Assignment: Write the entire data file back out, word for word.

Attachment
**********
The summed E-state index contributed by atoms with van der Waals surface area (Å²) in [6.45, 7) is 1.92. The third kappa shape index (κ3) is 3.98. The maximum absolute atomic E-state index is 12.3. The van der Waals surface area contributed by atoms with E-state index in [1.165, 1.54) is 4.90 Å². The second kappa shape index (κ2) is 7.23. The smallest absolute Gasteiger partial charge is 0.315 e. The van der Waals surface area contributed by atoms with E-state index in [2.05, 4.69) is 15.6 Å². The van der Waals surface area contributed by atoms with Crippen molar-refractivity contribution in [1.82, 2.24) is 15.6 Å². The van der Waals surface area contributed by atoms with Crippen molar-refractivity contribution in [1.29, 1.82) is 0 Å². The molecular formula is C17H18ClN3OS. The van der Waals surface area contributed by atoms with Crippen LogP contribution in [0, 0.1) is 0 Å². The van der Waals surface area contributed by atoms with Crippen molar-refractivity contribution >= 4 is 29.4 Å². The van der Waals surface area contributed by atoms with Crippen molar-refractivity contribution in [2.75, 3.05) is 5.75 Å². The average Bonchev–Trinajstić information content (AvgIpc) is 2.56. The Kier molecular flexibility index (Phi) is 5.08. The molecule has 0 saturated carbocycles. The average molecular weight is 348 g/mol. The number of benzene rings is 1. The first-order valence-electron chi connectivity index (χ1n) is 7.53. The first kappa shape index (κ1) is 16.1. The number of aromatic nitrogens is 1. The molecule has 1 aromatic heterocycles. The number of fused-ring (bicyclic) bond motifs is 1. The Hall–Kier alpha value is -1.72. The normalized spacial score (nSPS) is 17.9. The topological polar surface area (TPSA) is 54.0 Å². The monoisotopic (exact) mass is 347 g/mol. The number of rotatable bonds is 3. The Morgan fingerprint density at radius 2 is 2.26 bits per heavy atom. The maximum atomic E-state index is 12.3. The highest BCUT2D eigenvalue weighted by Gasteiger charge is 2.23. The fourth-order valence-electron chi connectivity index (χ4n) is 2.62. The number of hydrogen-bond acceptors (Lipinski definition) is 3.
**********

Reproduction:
The summed E-state index contributed by atoms with van der Waals surface area (Å²) in [6.45, 7) is 1.92. The third kappa shape index (κ3) is 3.98. The maximum absolute atomic E-state index is 12.3. The van der Waals surface area contributed by atoms with E-state index in [1.165, 1.54) is 4.90 Å². The second kappa shape index (κ2) is 7.23. The smallest absolute Gasteiger partial charge is 0.315 e. The van der Waals surface area contributed by atoms with E-state index in [2.05, 4.69) is 15.6 Å². The van der Waals surface area contributed by atoms with Crippen molar-refractivity contribution in [1.82, 2.24) is 15.6 Å². The van der Waals surface area contributed by atoms with Crippen molar-refractivity contribution in [1.29, 1.82) is 0 Å². The molecular formula is C17H18ClN3OS. The van der Waals surface area contributed by atoms with Crippen LogP contribution in [0, 0.1) is 0 Å². The van der Waals surface area contributed by atoms with Crippen molar-refractivity contribution >= 4 is 29.4 Å². The van der Waals surface area contributed by atoms with Crippen molar-refractivity contribution in [2.75, 3.05) is 5.75 Å². The average Bonchev–Trinajstić information content (AvgIpc) is 2.56. The Kier molecular flexibility index (Phi) is 5.08. The molecule has 0 saturated carbocycles. The average molecular weight is 348 g/mol. The number of benzene rings is 1. The first-order valence-electron chi connectivity index (χ1n) is 7.53. The first kappa shape index (κ1) is 16.1. The number of aromatic nitrogens is 1. The molecule has 1 aromatic heterocycles. The number of fused-ring (bicyclic) bond motifs is 1. The Hall–Kier alpha value is -1.72. The normalized spacial score (nSPS) is 17.9. The topological polar surface area (TPSA) is 54.0 Å². The monoisotopic (exact) mass is 347 g/mol. The number of rotatable bonds is 3. The Morgan fingerprint density at radius 2 is 2.26 bits per heavy atom. The maximum atomic E-state index is 12.3. The highest BCUT2D eigenvalue weighted by Gasteiger charge is 2.23. The fourth-order valence-electron chi connectivity index (χ4n) is 2.62. The number of hydrogen-bond acceptors (Lipinski definition) is 3.